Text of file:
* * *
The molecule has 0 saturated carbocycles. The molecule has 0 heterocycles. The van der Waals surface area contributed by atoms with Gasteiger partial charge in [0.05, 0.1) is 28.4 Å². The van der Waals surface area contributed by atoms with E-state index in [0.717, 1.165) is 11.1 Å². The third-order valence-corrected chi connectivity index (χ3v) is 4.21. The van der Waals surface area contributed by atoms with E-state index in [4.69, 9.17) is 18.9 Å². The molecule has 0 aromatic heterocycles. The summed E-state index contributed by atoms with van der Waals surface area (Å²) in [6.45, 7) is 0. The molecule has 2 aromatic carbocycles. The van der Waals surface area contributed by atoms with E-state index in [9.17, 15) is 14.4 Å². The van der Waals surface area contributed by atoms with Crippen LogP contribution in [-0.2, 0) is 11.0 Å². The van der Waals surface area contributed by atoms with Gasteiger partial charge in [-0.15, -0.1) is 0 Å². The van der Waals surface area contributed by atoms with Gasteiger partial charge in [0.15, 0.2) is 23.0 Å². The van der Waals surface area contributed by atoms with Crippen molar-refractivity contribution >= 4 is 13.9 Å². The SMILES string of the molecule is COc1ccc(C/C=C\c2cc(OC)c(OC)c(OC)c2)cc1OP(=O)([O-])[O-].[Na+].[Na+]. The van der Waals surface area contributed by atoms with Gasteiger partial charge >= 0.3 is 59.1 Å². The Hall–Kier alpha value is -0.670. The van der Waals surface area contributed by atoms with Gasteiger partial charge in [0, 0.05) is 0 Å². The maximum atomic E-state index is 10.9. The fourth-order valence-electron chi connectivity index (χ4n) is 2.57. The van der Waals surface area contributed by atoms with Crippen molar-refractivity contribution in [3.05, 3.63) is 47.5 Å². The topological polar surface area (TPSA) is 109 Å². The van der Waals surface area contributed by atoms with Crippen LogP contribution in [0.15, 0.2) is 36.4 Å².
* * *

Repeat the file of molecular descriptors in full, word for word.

The molecule has 0 saturated carbocycles. The molecule has 0 heterocycles. The van der Waals surface area contributed by atoms with Gasteiger partial charge in [0.05, 0.1) is 28.4 Å². The van der Waals surface area contributed by atoms with E-state index in [0.717, 1.165) is 11.1 Å². The third-order valence-corrected chi connectivity index (χ3v) is 4.21. The van der Waals surface area contributed by atoms with E-state index in [4.69, 9.17) is 18.9 Å². The molecule has 0 aromatic heterocycles. The summed E-state index contributed by atoms with van der Waals surface area (Å²) in [6.45, 7) is 0. The molecule has 2 aromatic carbocycles. The van der Waals surface area contributed by atoms with E-state index in [9.17, 15) is 14.4 Å². The van der Waals surface area contributed by atoms with Crippen LogP contribution in [-0.2, 0) is 11.0 Å². The van der Waals surface area contributed by atoms with Gasteiger partial charge in [-0.15, -0.1) is 0 Å². The van der Waals surface area contributed by atoms with Gasteiger partial charge in [0.15, 0.2) is 23.0 Å². The van der Waals surface area contributed by atoms with Crippen molar-refractivity contribution >= 4 is 13.9 Å². The SMILES string of the molecule is COc1ccc(C/C=C\c2cc(OC)c(OC)c(OC)c2)cc1OP(=O)([O-])[O-].[Na+].[Na+]. The van der Waals surface area contributed by atoms with Gasteiger partial charge >= 0.3 is 59.1 Å². The Hall–Kier alpha value is -0.670. The van der Waals surface area contributed by atoms with Gasteiger partial charge in [0, 0.05) is 0 Å². The maximum atomic E-state index is 10.9. The fourth-order valence-electron chi connectivity index (χ4n) is 2.57. The van der Waals surface area contributed by atoms with Crippen molar-refractivity contribution in [3.05, 3.63) is 47.5 Å². The topological polar surface area (TPSA) is 109 Å². The van der Waals surface area contributed by atoms with Crippen LogP contribution in [0.15, 0.2) is 36.4 Å².